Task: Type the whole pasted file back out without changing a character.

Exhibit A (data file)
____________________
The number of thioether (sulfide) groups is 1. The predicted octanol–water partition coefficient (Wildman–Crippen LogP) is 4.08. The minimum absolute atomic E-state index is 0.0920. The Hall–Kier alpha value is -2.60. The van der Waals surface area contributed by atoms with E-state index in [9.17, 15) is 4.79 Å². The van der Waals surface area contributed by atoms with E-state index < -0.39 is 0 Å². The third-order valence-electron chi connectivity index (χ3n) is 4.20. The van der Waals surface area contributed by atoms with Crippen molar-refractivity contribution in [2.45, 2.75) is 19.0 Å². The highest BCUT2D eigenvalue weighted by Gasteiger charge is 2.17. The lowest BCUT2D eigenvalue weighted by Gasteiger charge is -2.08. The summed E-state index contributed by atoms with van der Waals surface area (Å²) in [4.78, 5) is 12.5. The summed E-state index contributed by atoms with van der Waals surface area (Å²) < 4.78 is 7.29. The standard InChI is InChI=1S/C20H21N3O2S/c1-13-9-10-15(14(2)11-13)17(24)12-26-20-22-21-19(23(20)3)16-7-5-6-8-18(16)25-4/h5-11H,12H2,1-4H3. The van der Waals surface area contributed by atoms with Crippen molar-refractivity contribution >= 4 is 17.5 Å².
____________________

The number of thioether (sulfide) groups is 1. The predicted octanol–water partition coefficient (Wildman–Crippen LogP) is 4.08. The minimum absolute atomic E-state index is 0.0920. The Hall–Kier alpha value is -2.60. The van der Waals surface area contributed by atoms with E-state index in [9.17, 15) is 4.79 Å². The van der Waals surface area contributed by atoms with E-state index < -0.39 is 0 Å². The third-order valence-electron chi connectivity index (χ3n) is 4.20. The van der Waals surface area contributed by atoms with Crippen molar-refractivity contribution in [2.45, 2.75) is 19.0 Å². The highest BCUT2D eigenvalue weighted by Gasteiger charge is 2.17. The lowest BCUT2D eigenvalue weighted by Gasteiger charge is -2.08. The summed E-state index contributed by atoms with van der Waals surface area (Å²) in [4.78, 5) is 12.5. The summed E-state index contributed by atoms with van der Waals surface area (Å²) < 4.78 is 7.29. The standard InChI is InChI=1S/C20H21N3O2S/c1-13-9-10-15(14(2)11-13)17(24)12-26-20-22-21-19(23(20)3)16-7-5-6-8-18(16)25-4/h5-11H,12H2,1-4H3. The van der Waals surface area contributed by atoms with Crippen molar-refractivity contribution >= 4 is 17.5 Å².